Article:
Aug 29, 2011 NEW YORK (Dow Jones)--Copper prices eased in quiet trading Monday as tightening measures in China were tempered by better-than-expected spending data in the U.S.
The London Metal Exchange, the European hub for copper trading, was closed in observance of a bank holiday, adding to low volumes.
August-delivery copper settled down 1 cent, or 0.2%, at $4.0890 a pound on the Comex division of the New York Mercantile Exchange. This was the contract's last trading day.
The most actively traded contract, for September delivery, fell 1 cent, or 0.2%, to settle at $4.0890 a pound.
Copper losses were tempered by data showing U.S. consumer spending rose 0.8% in July, the biggest gain in five months. Consumer spending plays a large role in economic growth, and the surprise improvement follows an upwardly revised 0.1% increase in June.
"Copper is a great economic indicator ... [because] it's a widely used industrial metal," said Frank Cholly, senior market strategist with MF Global.
Copper is used across a broad array of everyday goods from laptops and cell phones to cars and household plumbing, and demand for such goods increases when spending strengthens.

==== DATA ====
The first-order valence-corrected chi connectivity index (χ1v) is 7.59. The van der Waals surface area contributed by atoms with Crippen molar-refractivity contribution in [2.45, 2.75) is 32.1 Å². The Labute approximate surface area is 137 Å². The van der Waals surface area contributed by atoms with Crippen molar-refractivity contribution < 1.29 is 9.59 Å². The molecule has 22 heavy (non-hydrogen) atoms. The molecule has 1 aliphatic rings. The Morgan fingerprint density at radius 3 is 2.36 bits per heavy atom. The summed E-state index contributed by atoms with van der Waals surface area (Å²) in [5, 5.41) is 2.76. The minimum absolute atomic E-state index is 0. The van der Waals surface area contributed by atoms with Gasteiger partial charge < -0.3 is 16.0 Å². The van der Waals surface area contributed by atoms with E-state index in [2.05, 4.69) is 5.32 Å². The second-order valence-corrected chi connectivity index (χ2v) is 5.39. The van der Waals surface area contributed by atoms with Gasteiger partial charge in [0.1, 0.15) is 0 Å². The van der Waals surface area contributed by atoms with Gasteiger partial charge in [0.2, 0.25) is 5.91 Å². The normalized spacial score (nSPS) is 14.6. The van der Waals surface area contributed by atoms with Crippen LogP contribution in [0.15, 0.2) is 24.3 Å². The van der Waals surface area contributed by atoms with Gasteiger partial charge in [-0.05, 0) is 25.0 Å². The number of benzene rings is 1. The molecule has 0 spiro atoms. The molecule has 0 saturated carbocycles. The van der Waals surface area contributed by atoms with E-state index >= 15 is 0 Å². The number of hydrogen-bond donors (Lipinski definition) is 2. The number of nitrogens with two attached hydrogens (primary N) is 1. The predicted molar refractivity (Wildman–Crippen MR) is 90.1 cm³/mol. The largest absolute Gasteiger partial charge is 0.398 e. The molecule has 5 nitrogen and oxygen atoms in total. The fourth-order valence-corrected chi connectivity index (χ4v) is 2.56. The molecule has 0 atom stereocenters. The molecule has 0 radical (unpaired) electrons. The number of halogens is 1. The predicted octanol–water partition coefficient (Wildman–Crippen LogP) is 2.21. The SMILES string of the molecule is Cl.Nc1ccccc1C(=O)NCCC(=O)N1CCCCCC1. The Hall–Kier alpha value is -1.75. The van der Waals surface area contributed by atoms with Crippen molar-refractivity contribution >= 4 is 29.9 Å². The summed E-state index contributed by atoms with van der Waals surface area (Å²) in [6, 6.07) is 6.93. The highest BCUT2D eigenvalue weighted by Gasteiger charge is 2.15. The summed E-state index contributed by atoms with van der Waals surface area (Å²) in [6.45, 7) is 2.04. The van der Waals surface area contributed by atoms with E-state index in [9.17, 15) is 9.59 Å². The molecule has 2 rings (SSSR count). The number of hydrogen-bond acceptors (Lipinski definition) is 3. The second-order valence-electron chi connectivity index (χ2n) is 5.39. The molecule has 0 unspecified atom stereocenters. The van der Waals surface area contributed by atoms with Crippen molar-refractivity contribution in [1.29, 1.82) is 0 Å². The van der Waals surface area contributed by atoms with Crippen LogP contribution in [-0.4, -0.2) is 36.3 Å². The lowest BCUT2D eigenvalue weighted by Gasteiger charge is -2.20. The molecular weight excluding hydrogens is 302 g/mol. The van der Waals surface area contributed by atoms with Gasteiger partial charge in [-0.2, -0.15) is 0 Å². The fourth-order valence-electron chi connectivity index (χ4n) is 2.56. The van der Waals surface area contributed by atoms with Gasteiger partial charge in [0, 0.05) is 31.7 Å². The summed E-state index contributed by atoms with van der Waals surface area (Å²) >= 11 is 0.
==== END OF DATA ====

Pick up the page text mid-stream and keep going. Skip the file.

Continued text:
In the latest move to slow inflation and cool its booming economy, China will require banks to hold more types of deposits in reserve beginning Sept. 5. Chinese authorities have aggressively reined in credit availability over the past year by increasing the amount of reserves banks must set aside to back loans as well as through higher interest rates.
Copper traders have feared these policies will also damp China's demand for the red metal, and many believe the moves snapped copper's record breaking streak to $4.6495 earlier this year.
China accounted for about 40% of the world's refined copper consumption last year.
"The potential for more Chinese participation is there," said Frank Lesh, a broker and analyst with FuturePath Trading. "Although they're not buying big time, at least they're buying something."
Trading desks in London, a key hub for metals trading, were closed Monday for a U.K. bank holiday. U.S. trading activity was also curbed by thinner-than-normal staffing as some employees couldn't make it to work after Hurricane Irene hit New York and other East Coast cities during the weekend, disrupting major transit arteries.
Copper settlements (ranges include electronic and pit trading):
Aug $4.0890; down 1 cent; Range $4.0830-$4.0935
Sep $4.0890; down 1 cent; Range $4.0575-$4.1140